New Law Holds Drug Dealers Accountable

One of the 46 new laws that Governor Tom Corbett signed, on Thursday, will reclassify the offense of drug delivery resulting in death.  The Pennsylvania District Attorneys Association (PDAA) tells us a 2005 state Supreme Court decision tied prosecutors’ hands by requiring that they prove the drug dealer acted with malice.  “It became almost impossible to prove because it was a two-party transaction and one of the parties was dead, and unable to testify as to what was going on,” says PDAA executive director Richard Long. 

Now, if you sell – or otherwise provide – illegal drugs to a person who dies a result, you would face a first degree felony.  The maximum penalty is 40 years behind bars.  “Obviously we think that is more in line with the gravity of the crime that has been committed,” Long tells us.  The new law takes effect in 60 days.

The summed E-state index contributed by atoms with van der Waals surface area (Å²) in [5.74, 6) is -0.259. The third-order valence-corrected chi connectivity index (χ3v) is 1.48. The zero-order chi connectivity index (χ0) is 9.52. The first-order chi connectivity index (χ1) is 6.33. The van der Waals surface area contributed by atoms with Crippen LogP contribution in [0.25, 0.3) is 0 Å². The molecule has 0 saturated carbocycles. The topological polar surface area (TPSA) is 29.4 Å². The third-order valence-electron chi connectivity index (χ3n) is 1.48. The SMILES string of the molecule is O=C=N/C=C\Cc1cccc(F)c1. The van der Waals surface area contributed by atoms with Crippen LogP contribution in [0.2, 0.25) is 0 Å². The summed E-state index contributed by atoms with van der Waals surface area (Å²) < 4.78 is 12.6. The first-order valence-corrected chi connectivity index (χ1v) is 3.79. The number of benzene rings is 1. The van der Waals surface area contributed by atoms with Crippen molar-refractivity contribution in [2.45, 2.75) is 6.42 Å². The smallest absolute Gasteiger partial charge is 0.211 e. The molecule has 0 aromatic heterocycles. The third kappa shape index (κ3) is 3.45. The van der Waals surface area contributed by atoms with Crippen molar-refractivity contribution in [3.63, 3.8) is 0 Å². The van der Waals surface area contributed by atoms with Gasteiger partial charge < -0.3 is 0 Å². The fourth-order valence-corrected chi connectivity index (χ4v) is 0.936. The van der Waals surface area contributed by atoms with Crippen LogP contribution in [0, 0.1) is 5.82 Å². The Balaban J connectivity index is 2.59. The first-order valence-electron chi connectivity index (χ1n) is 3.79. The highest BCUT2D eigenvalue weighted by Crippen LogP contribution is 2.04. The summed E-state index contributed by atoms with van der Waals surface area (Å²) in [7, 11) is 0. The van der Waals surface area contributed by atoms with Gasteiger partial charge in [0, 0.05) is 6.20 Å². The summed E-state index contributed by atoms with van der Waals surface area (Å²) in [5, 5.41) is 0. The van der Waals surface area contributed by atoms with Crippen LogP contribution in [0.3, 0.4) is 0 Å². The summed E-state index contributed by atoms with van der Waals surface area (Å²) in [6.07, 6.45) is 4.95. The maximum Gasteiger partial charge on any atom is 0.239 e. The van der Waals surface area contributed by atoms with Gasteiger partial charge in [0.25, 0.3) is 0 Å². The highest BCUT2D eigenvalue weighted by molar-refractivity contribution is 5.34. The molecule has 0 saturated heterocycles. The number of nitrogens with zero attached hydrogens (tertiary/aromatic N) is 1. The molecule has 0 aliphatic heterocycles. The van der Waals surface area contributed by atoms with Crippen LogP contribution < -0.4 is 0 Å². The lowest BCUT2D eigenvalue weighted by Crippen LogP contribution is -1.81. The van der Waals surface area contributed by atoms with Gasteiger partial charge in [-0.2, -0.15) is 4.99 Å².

Bath Salts

A Statewide Ban on "Bath Salts" was Signed Last Month

Combined with the new ban on bath salts and other synthetic drugs, Corbett’s signature on HB 396 makes it the second of the PDAA’s priorities to be enacted in the past few weeks.  They hope lawmakers will vote to close several Megan’s Law loopholes in the fall.

Among the several dozen other new laws signed this week is SB 101, which will increase the penalties for public officials who violate the open meeting requirements of the Sunshine Act.  SB 260 will bring Pennsylvania in line with Centers for Disease Control recommendations that call for HIV testing to be a part of routine medical care (though you can still opt out). 

Finally, another ‘blue law’ bites the dust.  Thanks to SB 419, you’ll soon be able to buy a motorcycle on Sunday.